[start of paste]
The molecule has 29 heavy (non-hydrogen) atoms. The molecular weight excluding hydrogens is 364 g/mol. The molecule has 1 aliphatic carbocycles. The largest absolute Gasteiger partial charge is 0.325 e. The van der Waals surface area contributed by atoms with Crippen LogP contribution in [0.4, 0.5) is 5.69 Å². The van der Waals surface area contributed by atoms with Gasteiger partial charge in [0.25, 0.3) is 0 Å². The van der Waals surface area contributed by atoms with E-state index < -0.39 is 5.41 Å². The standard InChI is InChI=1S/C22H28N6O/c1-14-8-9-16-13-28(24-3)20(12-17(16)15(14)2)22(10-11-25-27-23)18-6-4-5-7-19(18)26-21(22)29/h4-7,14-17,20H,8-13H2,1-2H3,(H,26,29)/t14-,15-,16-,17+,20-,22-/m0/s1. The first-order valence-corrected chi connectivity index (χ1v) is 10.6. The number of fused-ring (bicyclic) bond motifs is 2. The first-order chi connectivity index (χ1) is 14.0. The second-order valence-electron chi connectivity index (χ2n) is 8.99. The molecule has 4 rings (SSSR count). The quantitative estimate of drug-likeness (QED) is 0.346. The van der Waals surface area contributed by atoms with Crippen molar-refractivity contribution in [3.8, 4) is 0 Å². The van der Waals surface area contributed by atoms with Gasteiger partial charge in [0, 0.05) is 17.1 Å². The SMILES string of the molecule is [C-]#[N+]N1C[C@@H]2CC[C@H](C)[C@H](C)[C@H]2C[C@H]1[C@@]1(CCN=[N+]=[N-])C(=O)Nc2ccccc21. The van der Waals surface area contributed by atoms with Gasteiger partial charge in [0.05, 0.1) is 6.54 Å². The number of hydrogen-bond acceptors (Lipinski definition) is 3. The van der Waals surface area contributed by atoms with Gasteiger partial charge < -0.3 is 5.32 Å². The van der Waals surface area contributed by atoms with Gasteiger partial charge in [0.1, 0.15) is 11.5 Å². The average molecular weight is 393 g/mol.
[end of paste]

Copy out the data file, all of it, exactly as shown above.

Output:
The molecule has 29 heavy (non-hydrogen) atoms. The molecular weight excluding hydrogens is 364 g/mol. The molecule has 1 aliphatic carbocycles. The largest absolute Gasteiger partial charge is 0.325 e. The van der Waals surface area contributed by atoms with Crippen LogP contribution in [0.4, 0.5) is 5.69 Å². The van der Waals surface area contributed by atoms with Gasteiger partial charge in [0.25, 0.3) is 0 Å². The van der Waals surface area contributed by atoms with E-state index < -0.39 is 5.41 Å². The standard InChI is InChI=1S/C22H28N6O/c1-14-8-9-16-13-28(24-3)20(12-17(16)15(14)2)22(10-11-25-27-23)18-6-4-5-7-19(18)26-21(22)29/h4-7,14-17,20H,8-13H2,1-2H3,(H,26,29)/t14-,15-,16-,17+,20-,22-/m0/s1. The first-order valence-corrected chi connectivity index (χ1v) is 10.6. The number of fused-ring (bicyclic) bond motifs is 2. The first-order chi connectivity index (χ1) is 14.0. The second-order valence-electron chi connectivity index (χ2n) is 8.99. The molecule has 4 rings (SSSR count). The quantitative estimate of drug-likeness (QED) is 0.346. The van der Waals surface area contributed by atoms with Crippen molar-refractivity contribution in [3.8, 4) is 0 Å². The van der Waals surface area contributed by atoms with Gasteiger partial charge in [0, 0.05) is 17.1 Å². The SMILES string of the molecule is [C-]#[N+]N1C[C@@H]2CC[C@H](C)[C@H](C)[C@H]2C[C@H]1[C@@]1(CCN=[N+]=[N-])C(=O)Nc2ccccc21. The van der Waals surface area contributed by atoms with Gasteiger partial charge in [0.05, 0.1) is 6.54 Å². The number of hydrogen-bond acceptors (Lipinski definition) is 3. The van der Waals surface area contributed by atoms with Gasteiger partial charge < -0.3 is 5.32 Å². The van der Waals surface area contributed by atoms with Gasteiger partial charge in [0.1, 0.15) is 11.5 Å². The average molecular weight is 393 g/mol.